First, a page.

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The reviews are beginning to trickle in for Microsoft's (Nasdaq: MSFT ) latest attempt to gain a foothold in the rapidly growing smartphone market, and to the surprise of many the initial feedback seems to be promising.
The cult of Steve Jobs will surely laugh at such a proclamation, but the new Microsoft Window 7 phone to many is a fairly matched competitor to Apple's iPhone and Google's (Nasdaq: GOOG ) Android, and in some cases it outclasses these loved devices.
The new phones will be available in the United States market in November for customers with AT&T (NYSE: T ) or T-Mobile service, and by next year for Verizon (NYSE: VZ ) and Sprint (NYSE: S ) . Microsoft also announced that the company has received commitments from 60 wireless carriers in 30 countries who will carry the Windows 7 phones. The phone's success will also be important for Qualcomm (Nasdaq: QCOM ) shareholders as the company's Snapdragon processor will be inside all nine of the announced phones running the software inside.
Microsoft tries again
It was only May when Microsoft released its latest smartphone dud to the world. The Microsoft Kin was pulled from the market after about two months in the face of absolutely terrible sales, as should be the case for a poorly thought out and designed product.
The company has struggled to find a niche in a hypercompetitive smartphone environment. Their platform never could compete with the lineup of capabilities offered in Apple's (Nasdaq: AAPL ) iPhone or Google's Android. At the same time, it also lacked the business and security features that make BlackBerry the most important enterprise device.
According to researcher Gartner, Microsoft's current mobile operating system only accounted for 5% of the worldwide market in the most recently reported quarter. Symbian, mainly used with Nokia products, has the largest market share with 41% of the market, followed by Research In Motion's (Nasdaq: RIMM ) BlackBerry with 18%, Google's Android has 17% market share, and the Apple iPhone with 14% of the market through only one service provider in the U.S. market. To say Microsoft is far behind the competition would be a drastic understatement.
Promise in cloud computing
One aspect of the smartphone business where Microsoft might be able to make an inroads is through cloud computing. While Apple's and Google's software certainly have applications that allow for data to be stored on Internet-based servers, there is no clear leader in the space as of yet.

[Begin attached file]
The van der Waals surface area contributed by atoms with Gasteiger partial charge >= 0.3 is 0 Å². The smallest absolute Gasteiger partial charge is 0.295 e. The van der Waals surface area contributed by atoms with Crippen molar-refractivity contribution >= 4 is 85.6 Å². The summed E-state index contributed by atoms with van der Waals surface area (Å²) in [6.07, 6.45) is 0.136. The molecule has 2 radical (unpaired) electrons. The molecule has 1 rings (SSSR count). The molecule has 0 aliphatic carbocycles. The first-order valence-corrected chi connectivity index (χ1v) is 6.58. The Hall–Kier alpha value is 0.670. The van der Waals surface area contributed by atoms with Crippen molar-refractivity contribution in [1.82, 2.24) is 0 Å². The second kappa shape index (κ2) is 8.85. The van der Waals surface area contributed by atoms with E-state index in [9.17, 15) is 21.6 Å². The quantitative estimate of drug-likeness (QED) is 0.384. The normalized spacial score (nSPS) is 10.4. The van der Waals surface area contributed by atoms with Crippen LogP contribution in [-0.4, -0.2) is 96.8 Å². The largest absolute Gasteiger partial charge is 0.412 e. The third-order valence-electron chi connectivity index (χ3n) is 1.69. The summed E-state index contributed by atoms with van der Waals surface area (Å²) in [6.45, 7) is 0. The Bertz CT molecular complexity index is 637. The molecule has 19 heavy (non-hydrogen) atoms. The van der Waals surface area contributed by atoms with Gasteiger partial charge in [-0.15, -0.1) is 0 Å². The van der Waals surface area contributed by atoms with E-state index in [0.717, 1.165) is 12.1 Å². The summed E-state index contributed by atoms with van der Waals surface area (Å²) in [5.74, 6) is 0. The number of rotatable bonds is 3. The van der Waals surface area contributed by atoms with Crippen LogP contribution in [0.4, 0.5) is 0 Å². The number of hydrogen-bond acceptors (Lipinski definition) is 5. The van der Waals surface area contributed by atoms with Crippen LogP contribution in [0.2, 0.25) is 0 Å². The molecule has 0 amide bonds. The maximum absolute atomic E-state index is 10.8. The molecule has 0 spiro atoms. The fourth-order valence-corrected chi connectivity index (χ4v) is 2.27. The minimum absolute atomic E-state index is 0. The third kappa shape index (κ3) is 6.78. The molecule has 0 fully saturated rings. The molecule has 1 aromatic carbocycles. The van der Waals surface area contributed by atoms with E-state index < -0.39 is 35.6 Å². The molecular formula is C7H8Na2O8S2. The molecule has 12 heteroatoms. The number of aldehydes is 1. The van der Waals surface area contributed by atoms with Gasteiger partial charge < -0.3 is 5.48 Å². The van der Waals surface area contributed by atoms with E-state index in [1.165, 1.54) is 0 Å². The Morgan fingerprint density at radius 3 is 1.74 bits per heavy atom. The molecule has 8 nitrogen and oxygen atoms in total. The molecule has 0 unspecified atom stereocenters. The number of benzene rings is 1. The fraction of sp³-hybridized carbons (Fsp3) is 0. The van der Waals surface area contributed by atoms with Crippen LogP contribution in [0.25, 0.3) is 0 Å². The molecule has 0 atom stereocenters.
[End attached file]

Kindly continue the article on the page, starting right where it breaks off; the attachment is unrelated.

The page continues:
Microsoft seems to have made this a point of focus for the company's new operating system allowing users to store data to said cloud servers and stream music from the Microsoft Zune Pass service. The operating system also allows direct integration with Xbox Live. This is significant because it will allow users to connect and play games with millions of gamers through a connected, established service. If the gaming sector continues to grow, this will be an important differentiation for the Microsoft platform.
In addition, Microsoft still has an opportunity to take advantage of its immensely popular Word, Excel, and PowerPoint software. The new phones are designed for seamless integration with these products, which are not as easily accessible on competitors' platforms. Microsoft should also be looking for ways to incorporate a service similar to Google Docs to further improve the functionality of cloud-based software.
The Foolish bottom line
Microsoft clearly has a long row to hoe in regaining market share in the smartphone space, but it appears the company is finally serious about moving forward in this effort. While Microsoft has lacked in recent years in terms of innovation and exciting growth, the company's superior balance sheet and cash-cow franchises have given it another shot to win share in this important market. The jury is still out for sure, but don't count this 800-pound gorilla out just yet.
Would you give any of Microsoft's new devices a shot? Let us know in the comment box below.